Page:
"Neighborhoods often exist as much in the collective imagination as on urban ground, their borders shifting depending on who draws them," observes Vanderbilt. "Contrast a map of San Francisco neighborhoods produced by the municipal planning department with another effort—this one created by the city’s realtors’ association—and the activity becomes a children’s game of 'spot the differences.'”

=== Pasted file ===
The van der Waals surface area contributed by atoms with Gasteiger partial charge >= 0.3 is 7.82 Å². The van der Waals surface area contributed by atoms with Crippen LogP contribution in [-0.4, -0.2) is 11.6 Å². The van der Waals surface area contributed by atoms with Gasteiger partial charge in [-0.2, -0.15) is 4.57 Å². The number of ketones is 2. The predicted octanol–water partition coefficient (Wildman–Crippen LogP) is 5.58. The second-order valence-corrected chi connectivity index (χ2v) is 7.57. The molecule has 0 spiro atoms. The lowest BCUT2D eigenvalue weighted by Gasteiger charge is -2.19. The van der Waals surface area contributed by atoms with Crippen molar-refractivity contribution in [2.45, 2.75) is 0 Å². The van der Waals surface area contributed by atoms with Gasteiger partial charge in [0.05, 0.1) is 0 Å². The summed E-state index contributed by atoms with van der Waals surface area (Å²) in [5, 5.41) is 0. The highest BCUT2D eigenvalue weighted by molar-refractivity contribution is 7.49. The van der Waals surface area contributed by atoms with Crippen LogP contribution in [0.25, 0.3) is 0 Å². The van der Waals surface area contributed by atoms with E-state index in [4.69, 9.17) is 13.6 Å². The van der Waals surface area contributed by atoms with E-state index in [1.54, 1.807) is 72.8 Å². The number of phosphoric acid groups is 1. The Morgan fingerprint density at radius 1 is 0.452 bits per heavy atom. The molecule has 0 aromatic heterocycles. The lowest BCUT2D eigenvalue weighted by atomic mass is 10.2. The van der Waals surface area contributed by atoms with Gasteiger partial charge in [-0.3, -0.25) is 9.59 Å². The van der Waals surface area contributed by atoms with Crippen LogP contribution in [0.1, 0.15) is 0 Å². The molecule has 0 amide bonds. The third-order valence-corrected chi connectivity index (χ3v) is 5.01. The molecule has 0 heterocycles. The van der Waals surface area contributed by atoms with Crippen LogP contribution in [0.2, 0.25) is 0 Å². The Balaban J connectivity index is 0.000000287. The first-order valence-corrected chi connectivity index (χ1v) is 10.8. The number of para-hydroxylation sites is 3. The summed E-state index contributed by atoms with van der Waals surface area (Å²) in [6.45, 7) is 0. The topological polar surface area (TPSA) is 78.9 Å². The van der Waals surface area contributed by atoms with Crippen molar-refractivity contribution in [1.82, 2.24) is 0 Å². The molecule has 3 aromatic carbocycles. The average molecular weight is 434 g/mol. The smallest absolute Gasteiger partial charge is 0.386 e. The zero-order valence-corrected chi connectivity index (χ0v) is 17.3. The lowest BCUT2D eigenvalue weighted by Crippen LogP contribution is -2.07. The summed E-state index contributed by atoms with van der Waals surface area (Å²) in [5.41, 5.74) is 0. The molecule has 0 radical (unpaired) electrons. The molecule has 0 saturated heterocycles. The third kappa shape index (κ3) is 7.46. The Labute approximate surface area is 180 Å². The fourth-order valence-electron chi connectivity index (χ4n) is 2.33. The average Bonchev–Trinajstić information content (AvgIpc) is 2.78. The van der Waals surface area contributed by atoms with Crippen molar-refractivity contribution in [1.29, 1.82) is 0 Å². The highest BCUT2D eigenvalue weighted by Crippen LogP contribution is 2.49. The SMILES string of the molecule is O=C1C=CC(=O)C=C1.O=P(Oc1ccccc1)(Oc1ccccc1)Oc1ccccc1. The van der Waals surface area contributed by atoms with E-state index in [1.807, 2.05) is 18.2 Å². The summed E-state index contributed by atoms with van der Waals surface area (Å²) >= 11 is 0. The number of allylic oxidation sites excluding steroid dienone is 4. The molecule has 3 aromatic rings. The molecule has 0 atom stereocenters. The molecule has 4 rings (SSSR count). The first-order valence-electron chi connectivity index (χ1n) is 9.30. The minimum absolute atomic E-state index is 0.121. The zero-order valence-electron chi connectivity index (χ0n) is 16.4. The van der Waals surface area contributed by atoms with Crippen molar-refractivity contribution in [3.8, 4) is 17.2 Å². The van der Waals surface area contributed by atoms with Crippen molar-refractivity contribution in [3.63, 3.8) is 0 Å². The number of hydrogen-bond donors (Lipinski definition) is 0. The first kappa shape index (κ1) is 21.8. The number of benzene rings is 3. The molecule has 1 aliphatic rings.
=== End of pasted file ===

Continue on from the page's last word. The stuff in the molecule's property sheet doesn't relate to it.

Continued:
In light of the different ways the term has been used and abused, he asks: "What is a neighborhood? How do neighborhoods relate to the larger city? How much influence do neighborhoods exert in their residents’ lives? And in an era of global cities and digital communities, do we even need neighborhoods?"
"Though their obsolescence has been prophesied at various points, neighborhoods remain a vital—perhaps the most vital—way of thinking about the modern city," he argues.